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Rashida Jones Becomes First Black Woman to Head a Major News Network in the US as President of MSNBC

Phil Griffin, the MSNBC president whose left-leaning shows yielded big ratings in the Trump years and minted media brands like “The Rachel Maddow Show” and “Morning Joe,” will depart on Feb. 1 after a 12-year tenure, the network said on Monday.

He is to be succeeded by Rashida Jones, a senior vice president for news at MSNBC and NBC News, who will become the first Black woman to take charge of a major television news network. Ms. Jones, 39, currently oversees daytime news coverage for the network and breaking news and specials for NBC’s broadcast news division.

Her promotion, announced by Cesar Conde, the chairman of NBCUniversal News Group, is another big shake-up in the network’s management ranks.

Ms. Jones, who once served as director of live programming for the Weather Channel, joined NBCUniversal seven years ago. MSNBC staff members took notice of what has been a steady ascent: Beginning last year, she was the executive producer for a pair of primary debates that set ratings records for a Democratic presidential contest.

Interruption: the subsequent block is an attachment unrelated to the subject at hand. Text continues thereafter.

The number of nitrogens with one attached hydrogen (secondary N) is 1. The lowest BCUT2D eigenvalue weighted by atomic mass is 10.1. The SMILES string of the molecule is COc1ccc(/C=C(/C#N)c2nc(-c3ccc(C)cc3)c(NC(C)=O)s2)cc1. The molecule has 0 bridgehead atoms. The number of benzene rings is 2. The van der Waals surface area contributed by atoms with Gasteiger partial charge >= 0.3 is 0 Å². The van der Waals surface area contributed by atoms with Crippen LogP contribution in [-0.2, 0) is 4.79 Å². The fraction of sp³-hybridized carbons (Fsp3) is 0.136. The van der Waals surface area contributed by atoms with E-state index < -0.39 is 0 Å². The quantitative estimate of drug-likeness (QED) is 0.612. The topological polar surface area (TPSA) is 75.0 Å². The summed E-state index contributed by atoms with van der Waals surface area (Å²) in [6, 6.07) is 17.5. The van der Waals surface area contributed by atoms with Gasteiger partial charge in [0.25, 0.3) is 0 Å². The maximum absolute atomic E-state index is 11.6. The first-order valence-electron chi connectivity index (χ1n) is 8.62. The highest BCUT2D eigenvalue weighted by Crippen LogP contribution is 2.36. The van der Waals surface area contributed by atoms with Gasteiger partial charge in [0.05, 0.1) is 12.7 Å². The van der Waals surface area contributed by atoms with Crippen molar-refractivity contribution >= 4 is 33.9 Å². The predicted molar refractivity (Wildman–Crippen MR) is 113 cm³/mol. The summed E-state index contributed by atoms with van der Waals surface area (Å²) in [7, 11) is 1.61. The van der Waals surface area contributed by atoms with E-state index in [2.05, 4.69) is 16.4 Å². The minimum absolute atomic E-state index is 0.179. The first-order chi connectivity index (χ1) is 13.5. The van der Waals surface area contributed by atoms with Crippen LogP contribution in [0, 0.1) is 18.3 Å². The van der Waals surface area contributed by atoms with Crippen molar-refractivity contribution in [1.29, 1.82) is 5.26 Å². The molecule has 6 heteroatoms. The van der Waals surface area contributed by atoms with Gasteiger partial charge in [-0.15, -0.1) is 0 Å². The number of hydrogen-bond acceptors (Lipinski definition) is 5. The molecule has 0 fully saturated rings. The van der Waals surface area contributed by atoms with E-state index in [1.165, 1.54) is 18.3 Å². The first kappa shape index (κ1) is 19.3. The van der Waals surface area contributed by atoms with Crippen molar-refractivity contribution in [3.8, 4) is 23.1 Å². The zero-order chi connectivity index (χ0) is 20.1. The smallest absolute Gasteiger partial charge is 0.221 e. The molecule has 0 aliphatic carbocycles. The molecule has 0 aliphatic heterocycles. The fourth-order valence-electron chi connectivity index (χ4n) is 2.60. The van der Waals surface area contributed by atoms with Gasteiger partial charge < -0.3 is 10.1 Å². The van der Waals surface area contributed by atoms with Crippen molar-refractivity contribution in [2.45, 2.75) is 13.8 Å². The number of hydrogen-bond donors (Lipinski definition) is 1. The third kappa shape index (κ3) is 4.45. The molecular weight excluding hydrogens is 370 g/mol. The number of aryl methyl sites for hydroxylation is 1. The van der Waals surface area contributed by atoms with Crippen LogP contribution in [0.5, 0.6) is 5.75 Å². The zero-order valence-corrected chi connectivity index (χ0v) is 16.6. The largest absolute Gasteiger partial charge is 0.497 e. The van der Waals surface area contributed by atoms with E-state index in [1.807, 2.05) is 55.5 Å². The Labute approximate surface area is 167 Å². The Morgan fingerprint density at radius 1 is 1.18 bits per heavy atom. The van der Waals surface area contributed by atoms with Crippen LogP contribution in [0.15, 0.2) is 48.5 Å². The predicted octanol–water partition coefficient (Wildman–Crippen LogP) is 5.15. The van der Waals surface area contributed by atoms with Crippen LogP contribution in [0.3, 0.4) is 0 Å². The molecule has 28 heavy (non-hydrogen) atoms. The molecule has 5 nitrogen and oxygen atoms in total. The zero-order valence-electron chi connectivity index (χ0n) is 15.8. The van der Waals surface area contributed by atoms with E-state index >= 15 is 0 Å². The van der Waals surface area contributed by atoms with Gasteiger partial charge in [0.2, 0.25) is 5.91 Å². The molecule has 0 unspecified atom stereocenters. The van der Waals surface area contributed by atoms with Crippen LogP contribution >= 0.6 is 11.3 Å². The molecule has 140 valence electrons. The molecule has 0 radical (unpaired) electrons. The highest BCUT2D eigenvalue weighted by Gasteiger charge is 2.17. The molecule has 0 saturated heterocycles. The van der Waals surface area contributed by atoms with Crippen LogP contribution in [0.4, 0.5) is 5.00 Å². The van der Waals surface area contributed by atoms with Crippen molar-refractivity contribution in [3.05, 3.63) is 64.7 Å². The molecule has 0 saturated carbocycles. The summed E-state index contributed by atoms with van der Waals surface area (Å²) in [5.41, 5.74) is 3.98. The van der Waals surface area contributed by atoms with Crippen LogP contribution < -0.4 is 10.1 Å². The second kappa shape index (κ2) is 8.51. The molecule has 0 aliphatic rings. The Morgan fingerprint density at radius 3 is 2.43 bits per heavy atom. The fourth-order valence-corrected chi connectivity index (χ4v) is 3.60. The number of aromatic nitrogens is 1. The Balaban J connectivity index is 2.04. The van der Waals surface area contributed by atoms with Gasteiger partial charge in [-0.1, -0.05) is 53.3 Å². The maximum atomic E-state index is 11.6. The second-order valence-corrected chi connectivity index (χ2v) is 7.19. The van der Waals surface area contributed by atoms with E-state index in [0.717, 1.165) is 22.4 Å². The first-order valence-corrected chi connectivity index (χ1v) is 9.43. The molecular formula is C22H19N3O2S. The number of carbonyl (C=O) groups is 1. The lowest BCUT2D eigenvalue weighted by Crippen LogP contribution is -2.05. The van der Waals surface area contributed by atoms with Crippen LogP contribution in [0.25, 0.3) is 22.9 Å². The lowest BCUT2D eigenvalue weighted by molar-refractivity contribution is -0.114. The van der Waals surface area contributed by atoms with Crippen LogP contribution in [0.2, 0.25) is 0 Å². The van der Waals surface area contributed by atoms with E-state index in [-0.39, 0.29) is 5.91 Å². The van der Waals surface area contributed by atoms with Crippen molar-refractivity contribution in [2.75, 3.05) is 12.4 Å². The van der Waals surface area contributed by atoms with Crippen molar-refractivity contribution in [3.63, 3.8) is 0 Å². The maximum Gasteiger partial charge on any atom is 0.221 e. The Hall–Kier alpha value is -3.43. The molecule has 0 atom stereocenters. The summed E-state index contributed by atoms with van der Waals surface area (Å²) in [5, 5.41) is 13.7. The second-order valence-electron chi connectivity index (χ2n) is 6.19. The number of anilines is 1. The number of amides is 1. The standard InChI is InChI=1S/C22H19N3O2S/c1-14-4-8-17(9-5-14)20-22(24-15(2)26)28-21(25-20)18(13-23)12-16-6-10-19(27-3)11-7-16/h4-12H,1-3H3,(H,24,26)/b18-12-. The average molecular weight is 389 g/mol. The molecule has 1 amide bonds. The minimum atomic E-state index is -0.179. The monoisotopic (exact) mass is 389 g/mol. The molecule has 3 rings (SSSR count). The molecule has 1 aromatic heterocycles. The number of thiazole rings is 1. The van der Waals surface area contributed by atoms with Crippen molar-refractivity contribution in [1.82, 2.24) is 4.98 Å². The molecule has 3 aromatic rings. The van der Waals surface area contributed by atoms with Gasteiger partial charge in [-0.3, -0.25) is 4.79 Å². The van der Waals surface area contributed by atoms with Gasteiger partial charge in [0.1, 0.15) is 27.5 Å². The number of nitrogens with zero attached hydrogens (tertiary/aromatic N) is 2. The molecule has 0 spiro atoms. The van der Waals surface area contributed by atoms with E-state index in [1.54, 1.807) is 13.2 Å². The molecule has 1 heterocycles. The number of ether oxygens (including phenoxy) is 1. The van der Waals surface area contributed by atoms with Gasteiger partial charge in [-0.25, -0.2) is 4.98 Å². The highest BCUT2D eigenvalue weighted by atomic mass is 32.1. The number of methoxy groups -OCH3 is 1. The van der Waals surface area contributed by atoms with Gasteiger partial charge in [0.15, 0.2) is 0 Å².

This past April, she was handed oversight of MSNBC’s daytime news coverage, and within three months, she had added weekend news programming to her portfolio. By the fall, Ms. Jones produced two town-hall events with the 2020 presidential candidates and helped supervise preparation for Kristen Welker, the NBC correspondent who moderated the second presidential debate to glowing reviews.

In a memo to employees, Mr. Conde praised Ms. Jones’s “laserlike focus and grace under pressure.” Her new role was first reported by The Wall Street Journal.


Ms. Jones will assume control of a news network that reached ratings highs as a safe space for liberals enraged by President Trump, and is now pondering how to retain those viewers after the chief villain of its prime-time programming leaves office.


She also inherits a slate of network stars, some of whom are deeply loyal to Mr. Griffin, 64, the executive who joined MSNBC at its founding in 1996 and put in place much of the channel’s current lineup.


Source: NY Times

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